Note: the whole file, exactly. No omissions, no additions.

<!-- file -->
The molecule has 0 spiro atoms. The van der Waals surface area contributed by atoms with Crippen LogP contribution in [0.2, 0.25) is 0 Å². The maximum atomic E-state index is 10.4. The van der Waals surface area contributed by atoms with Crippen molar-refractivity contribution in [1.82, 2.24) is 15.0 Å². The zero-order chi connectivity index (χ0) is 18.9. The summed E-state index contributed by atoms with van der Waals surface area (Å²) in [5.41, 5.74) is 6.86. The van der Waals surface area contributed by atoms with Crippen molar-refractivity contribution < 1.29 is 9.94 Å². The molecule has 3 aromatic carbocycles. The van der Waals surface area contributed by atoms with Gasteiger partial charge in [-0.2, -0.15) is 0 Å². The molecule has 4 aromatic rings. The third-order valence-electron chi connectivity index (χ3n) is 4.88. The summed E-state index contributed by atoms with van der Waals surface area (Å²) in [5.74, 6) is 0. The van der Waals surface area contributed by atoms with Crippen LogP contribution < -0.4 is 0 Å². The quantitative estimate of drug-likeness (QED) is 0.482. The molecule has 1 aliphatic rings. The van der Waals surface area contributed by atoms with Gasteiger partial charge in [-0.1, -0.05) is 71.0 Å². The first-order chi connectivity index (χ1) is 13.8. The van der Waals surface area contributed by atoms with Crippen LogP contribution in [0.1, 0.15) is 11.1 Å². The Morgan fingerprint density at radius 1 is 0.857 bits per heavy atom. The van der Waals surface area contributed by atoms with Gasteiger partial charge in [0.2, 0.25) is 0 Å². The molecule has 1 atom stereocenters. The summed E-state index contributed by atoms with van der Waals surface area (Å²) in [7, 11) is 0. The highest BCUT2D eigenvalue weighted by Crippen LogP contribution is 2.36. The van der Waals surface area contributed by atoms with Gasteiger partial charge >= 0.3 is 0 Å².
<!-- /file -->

The molecule has 0 spiro atoms. The van der Waals surface area contributed by atoms with Crippen LogP contribution in [0.2, 0.25) is 0 Å². The maximum atomic E-state index is 10.4. The van der Waals surface area contributed by atoms with Crippen molar-refractivity contribution in [1.82, 2.24) is 15.0 Å². The zero-order chi connectivity index (χ0) is 18.9. The summed E-state index contributed by atoms with van der Waals surface area (Å²) in [5.41, 5.74) is 6.86. The van der Waals surface area contributed by atoms with Crippen molar-refractivity contribution < 1.29 is 9.94 Å². The molecule has 3 aromatic carbocycles. The van der Waals surface area contributed by atoms with Gasteiger partial charge in [-0.2, -0.15) is 0 Å². The molecule has 4 aromatic rings. The third-order valence-electron chi connectivity index (χ3n) is 4.88. The summed E-state index contributed by atoms with van der Waals surface area (Å²) in [5.74, 6) is 0. The van der Waals surface area contributed by atoms with Crippen LogP contribution < -0.4 is 0 Å². The quantitative estimate of drug-likeness (QED) is 0.482. The molecule has 1 aliphatic rings. The van der Waals surface area contributed by atoms with Gasteiger partial charge in [-0.1, -0.05) is 71.0 Å². The first-order chi connectivity index (χ1) is 13.8. The van der Waals surface area contributed by atoms with Crippen LogP contribution in [0.1, 0.15) is 11.1 Å². The Morgan fingerprint density at radius 1 is 0.857 bits per heavy atom. The van der Waals surface area contributed by atoms with Gasteiger partial charge in [0.2, 0.25) is 0 Å². The molecule has 1 atom stereocenters. The summed E-state index contributed by atoms with van der Waals surface area (Å²) in [7, 11) is 0. The highest BCUT2D eigenvalue weighted by Crippen LogP contribution is 2.36. The van der Waals surface area contributed by atoms with Gasteiger partial charge >= 0.3 is 0 Å².